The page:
Yes, the plant has a long, long history of use medicinally, in dye-making, and as forage for livestock. In the kitchen you can use various parts in all sorts of dishes, including the dried, ground root as an additive—or even substitute—to coffee. And no, it's naturalized rather than a native…like me, a fellow citizen descended from immigrant stock. 

But I say forget all that. Just take the time to give the blooms a slow, close look. Isn't it dazzling! And isn't that reason aplenty to welcome this delightful plant to the summer landscape? After all, a wildflower doesn't have to be rare to be beautiful.

Friday, June 22, 2012


I found this Ruby-Throated Hummingbird investigating a patch of Bee Balm late yesterday evening. The sun was sinking and already behind the green wall of sycamores covering the island to the west across the river from the cottage. Because of the dim, fading light, I had no choice but to crank my camera's ISO way up—so the image is noticeably noisy. Plus I just missed getting all the zooming little hummer's left wingtip in the frame. Not a technically good photo.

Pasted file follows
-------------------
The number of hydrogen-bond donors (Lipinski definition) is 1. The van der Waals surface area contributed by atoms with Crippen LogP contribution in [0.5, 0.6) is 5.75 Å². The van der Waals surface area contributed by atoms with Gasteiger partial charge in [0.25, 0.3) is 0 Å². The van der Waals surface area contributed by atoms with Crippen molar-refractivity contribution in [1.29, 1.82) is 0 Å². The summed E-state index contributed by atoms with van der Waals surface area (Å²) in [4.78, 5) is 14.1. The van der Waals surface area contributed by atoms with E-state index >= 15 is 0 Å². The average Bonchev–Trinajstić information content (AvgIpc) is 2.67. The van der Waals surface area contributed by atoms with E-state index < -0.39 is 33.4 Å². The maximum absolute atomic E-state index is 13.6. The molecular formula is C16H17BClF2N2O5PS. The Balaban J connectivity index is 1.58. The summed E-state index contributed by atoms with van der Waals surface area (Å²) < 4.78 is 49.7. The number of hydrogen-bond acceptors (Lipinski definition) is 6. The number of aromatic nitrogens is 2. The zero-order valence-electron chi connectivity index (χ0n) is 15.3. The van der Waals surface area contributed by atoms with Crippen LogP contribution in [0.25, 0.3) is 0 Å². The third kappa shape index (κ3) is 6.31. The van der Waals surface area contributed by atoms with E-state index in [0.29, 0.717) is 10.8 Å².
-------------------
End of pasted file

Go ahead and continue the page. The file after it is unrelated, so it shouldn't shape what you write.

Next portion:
But like the previous post's dragonfly shot, there's nevertheless something about this image I like…maybe the way the tiny bird almost seems to be watching me from the corner of it's eye. I can understand that—if I noticed such a hulking fellow stalking me, I'd keep a wary eye on him, too.  

Thursday, June 21, 2012


Let me start off by admitting I'm not generally a fan of photographs incorporating various sorts of lens flare, or ghosting, as part of the finished image. I know, however, some folks do like this effect, and am also aware there are any number of genuinely excellent photographers who often purposely strive to shoot with the notion of capturing such elements in their photos. 

What can I say? Tastes vary. Different strokes for different folks.